The 8th International Conference on Cyber Conflict (CyCon 2016) will be held in Tallinn, Estonia from 31st of May to 3th of June next year, in order to discuss the importance of ‘cyber power’. Today, governments, the private sector, international organizations and civil society are looking to debate more about cyberspace arena.
In fact, this occasion as part of geopolitics players has a big protagonism to define what is going to happen with the traditional concept of ‘power’ and what are new trends on cyber governance to define a global mandate in Internet. From one side, ‘hard power’ as a traditional legal aspect to be deployed from governments without any substantiality until today’s, by trying to recognize the Internet as a decentralize global network. This remark doesn’t mean that global actors are not been able to contribute on harmonization of cyber conflict world-wide. Then, ‘soft power’ will be an alternative on cyberspace as a short-term action to give more arguments on thinkers and contributors towards to enhance strategic and political goals through technical, legal and economic means.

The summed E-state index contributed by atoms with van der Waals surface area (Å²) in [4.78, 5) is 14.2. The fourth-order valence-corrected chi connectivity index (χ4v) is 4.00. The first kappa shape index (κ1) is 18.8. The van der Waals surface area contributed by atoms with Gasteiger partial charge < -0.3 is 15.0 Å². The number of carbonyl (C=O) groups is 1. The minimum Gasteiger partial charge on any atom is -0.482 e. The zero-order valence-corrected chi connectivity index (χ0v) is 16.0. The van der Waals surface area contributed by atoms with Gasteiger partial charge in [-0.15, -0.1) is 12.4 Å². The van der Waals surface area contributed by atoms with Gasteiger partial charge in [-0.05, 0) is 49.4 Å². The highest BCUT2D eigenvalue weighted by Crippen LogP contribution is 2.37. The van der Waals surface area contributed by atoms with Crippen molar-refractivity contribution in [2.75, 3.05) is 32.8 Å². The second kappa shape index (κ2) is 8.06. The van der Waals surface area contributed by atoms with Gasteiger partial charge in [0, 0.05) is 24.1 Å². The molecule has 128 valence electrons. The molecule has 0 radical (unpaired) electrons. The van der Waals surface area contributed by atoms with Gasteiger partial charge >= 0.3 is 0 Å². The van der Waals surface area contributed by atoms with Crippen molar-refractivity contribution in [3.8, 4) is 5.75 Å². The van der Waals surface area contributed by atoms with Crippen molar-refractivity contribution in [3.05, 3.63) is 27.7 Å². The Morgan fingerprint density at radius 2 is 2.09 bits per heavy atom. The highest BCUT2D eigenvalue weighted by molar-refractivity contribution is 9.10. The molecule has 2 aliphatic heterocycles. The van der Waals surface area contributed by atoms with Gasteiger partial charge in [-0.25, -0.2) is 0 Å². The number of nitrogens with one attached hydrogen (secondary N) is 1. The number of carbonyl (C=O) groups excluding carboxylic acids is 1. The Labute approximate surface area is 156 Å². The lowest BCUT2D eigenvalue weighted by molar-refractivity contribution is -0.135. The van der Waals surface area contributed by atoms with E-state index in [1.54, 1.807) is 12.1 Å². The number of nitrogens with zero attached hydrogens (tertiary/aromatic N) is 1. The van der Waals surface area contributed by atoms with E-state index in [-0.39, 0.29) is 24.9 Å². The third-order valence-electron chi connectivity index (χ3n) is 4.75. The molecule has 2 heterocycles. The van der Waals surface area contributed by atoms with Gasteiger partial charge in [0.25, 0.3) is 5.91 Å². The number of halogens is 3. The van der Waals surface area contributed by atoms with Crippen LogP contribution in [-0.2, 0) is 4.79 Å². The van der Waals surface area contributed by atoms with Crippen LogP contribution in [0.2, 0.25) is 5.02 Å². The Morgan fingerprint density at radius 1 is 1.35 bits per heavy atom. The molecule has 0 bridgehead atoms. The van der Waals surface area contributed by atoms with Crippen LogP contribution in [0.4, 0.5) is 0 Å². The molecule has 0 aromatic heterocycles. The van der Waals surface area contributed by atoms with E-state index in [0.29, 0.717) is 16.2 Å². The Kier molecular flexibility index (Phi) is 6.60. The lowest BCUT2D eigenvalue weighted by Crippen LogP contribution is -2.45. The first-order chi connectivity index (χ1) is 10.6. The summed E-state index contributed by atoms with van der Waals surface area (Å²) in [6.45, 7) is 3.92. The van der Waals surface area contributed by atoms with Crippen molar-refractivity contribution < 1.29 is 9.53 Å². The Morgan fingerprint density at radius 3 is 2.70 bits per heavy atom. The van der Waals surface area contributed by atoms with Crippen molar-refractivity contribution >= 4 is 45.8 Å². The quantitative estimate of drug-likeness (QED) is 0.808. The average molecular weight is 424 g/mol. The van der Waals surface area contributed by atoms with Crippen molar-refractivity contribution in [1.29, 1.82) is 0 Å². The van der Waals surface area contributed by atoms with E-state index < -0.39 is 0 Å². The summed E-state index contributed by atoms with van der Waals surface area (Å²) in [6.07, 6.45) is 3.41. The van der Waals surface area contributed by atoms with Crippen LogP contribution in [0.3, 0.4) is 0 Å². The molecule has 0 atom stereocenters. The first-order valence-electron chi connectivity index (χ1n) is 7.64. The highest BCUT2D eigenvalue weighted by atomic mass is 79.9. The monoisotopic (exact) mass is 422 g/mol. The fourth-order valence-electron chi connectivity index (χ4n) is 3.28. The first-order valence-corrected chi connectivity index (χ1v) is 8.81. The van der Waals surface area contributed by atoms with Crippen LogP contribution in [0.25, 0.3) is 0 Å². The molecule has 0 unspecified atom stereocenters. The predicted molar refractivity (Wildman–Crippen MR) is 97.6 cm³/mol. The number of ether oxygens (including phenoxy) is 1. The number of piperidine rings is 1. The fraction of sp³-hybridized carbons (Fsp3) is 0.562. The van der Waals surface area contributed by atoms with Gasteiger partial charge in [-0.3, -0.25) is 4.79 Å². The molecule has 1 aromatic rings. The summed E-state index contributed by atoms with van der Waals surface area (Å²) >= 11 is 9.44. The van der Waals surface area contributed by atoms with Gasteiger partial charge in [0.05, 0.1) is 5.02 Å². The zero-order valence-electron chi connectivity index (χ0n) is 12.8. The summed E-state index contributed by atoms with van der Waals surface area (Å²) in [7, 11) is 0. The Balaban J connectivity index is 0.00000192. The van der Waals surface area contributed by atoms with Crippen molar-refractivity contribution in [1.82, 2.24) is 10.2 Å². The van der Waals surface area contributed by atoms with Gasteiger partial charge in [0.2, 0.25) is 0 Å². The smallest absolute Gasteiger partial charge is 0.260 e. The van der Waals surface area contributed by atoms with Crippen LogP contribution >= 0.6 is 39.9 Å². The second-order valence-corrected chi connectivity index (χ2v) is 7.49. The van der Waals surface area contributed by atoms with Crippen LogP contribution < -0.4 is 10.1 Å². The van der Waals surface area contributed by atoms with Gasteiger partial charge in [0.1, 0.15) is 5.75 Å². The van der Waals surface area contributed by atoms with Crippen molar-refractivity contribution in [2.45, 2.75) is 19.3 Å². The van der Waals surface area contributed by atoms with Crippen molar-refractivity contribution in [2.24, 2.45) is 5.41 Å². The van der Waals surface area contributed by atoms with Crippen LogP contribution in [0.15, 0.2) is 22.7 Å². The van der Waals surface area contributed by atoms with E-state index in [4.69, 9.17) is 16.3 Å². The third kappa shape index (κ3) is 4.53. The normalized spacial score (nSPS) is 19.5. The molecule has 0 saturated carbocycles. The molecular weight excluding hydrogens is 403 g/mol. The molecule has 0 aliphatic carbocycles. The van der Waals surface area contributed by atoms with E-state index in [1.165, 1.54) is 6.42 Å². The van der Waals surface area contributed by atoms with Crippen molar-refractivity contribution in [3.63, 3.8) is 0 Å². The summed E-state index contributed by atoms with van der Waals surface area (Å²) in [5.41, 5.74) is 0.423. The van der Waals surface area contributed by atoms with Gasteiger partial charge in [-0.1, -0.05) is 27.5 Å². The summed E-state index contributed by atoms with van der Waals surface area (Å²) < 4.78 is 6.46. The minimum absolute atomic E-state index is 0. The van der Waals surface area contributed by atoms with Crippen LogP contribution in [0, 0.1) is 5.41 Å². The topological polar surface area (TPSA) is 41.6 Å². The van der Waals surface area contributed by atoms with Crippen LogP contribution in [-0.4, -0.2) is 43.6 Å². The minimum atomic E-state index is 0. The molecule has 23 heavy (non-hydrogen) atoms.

In this context, ‘cyber power’ is more political than any time before. It means that questions and remarks will be rising hands of cybernauts to proclam on high voice, how can governments ensure on enforcing ‘cyber power’ without risking conflict escalation?
If global citizens are not informed on new trends of cyber conflict, there is possible to experiment permanent cyber social protest movements and new global actions from cybernauts to demand establishment of a cyber-democracy.
Last 9th September, Anti-Virus Pioneer John McAfee entered US Presidential Race with “Cyber Party”. This demonstration was a good example of how cyber leaders are thinking more a more about ‘cyber power’. In fact, McAfee has decided to create his own party, in order to give more legitimacy to cyber democracy. Therefore, McAfee is convinced to transform cyberspace on a decentralize global network where human rights of cyber citizens must be respected, focusing on online privacy and domestic surveillance.
Finally, ‘cyber power’ is facing new updates as a potential geopolitics’ player. CyCon 2016 is a brilliant scenario to discuss what is the future of ‘cyber power’?. Which one is moving ahead ‘hard power’ or ‘soft power’ inside of today’s democracies to guarantee respect on online privacy and domestic surveillance?
Just quoting, what John McAfee said to CNN last 8th of September.
“We are losing privacy at an alarming rate — we have none left,” McAfee told the network. “We’ve given up so much for the illusion of security and our government is simply dysfunctional. The government can spy on people using their mobile phones while they’re with their wives and husbands.”
Is possible to maintain a balance of power in cyberspace?
(Security Affairs – cyberspace, Cyber Conflict)